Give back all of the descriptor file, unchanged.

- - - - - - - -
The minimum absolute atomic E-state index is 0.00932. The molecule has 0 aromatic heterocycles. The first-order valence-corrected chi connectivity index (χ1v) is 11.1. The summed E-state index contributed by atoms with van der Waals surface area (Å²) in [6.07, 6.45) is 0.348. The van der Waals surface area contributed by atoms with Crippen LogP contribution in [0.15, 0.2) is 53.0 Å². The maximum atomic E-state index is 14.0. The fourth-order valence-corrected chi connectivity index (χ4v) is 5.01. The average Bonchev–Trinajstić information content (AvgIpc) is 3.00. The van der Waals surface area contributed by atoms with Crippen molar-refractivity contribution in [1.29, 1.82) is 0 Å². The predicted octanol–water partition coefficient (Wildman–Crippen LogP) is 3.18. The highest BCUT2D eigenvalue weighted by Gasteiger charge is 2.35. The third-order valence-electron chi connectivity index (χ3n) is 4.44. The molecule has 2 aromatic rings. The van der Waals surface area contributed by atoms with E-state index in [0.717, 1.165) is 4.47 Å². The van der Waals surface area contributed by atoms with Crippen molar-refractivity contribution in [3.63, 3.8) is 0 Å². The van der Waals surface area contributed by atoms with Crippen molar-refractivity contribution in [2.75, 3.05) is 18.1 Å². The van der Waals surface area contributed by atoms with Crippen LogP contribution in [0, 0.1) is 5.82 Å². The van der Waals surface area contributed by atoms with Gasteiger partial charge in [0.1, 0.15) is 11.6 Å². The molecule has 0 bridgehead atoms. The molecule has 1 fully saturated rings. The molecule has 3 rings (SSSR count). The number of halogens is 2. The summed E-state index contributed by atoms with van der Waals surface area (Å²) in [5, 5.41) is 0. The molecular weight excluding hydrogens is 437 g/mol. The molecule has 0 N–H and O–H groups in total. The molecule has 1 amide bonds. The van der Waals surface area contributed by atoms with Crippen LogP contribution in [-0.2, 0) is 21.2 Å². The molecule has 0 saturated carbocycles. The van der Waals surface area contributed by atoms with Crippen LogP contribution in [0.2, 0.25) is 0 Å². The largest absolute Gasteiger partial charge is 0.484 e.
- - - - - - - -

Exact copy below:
The minimum absolute atomic E-state index is 0.00932. The molecule has 0 aromatic heterocycles. The first-order valence-corrected chi connectivity index (χ1v) is 11.1. The summed E-state index contributed by atoms with van der Waals surface area (Å²) in [6.07, 6.45) is 0.348. The van der Waals surface area contributed by atoms with Crippen LogP contribution in [0.15, 0.2) is 53.0 Å². The maximum atomic E-state index is 14.0. The fourth-order valence-corrected chi connectivity index (χ4v) is 5.01. The average Bonchev–Trinajstić information content (AvgIpc) is 3.00. The van der Waals surface area contributed by atoms with Crippen molar-refractivity contribution in [1.29, 1.82) is 0 Å². The predicted octanol–water partition coefficient (Wildman–Crippen LogP) is 3.18. The highest BCUT2D eigenvalue weighted by Gasteiger charge is 2.35. The third-order valence-electron chi connectivity index (χ3n) is 4.44. The molecule has 2 aromatic rings. The van der Waals surface area contributed by atoms with E-state index in [0.717, 1.165) is 4.47 Å². The van der Waals surface area contributed by atoms with Crippen molar-refractivity contribution in [3.63, 3.8) is 0 Å². The van der Waals surface area contributed by atoms with Crippen molar-refractivity contribution in [2.75, 3.05) is 18.1 Å². The van der Waals surface area contributed by atoms with Crippen LogP contribution in [0, 0.1) is 5.82 Å². The van der Waals surface area contributed by atoms with Gasteiger partial charge in [0.1, 0.15) is 11.6 Å². The molecule has 0 bridgehead atoms. The molecule has 1 fully saturated rings. The molecule has 3 rings (SSSR count). The number of halogens is 2. The summed E-state index contributed by atoms with van der Waals surface area (Å²) in [5, 5.41) is 0. The molecular weight excluding hydrogens is 437 g/mol. The molecule has 0 N–H and O–H groups in total. The molecule has 1 amide bonds. The van der Waals surface area contributed by atoms with Crippen LogP contribution in [-0.2, 0) is 21.2 Å². The molecule has 0 saturated carbocycles. The van der Waals surface area contributed by atoms with Crippen LogP contribution in [0.2, 0.25) is 0 Å². The largest absolute Gasteiger partial charge is 0.484 e.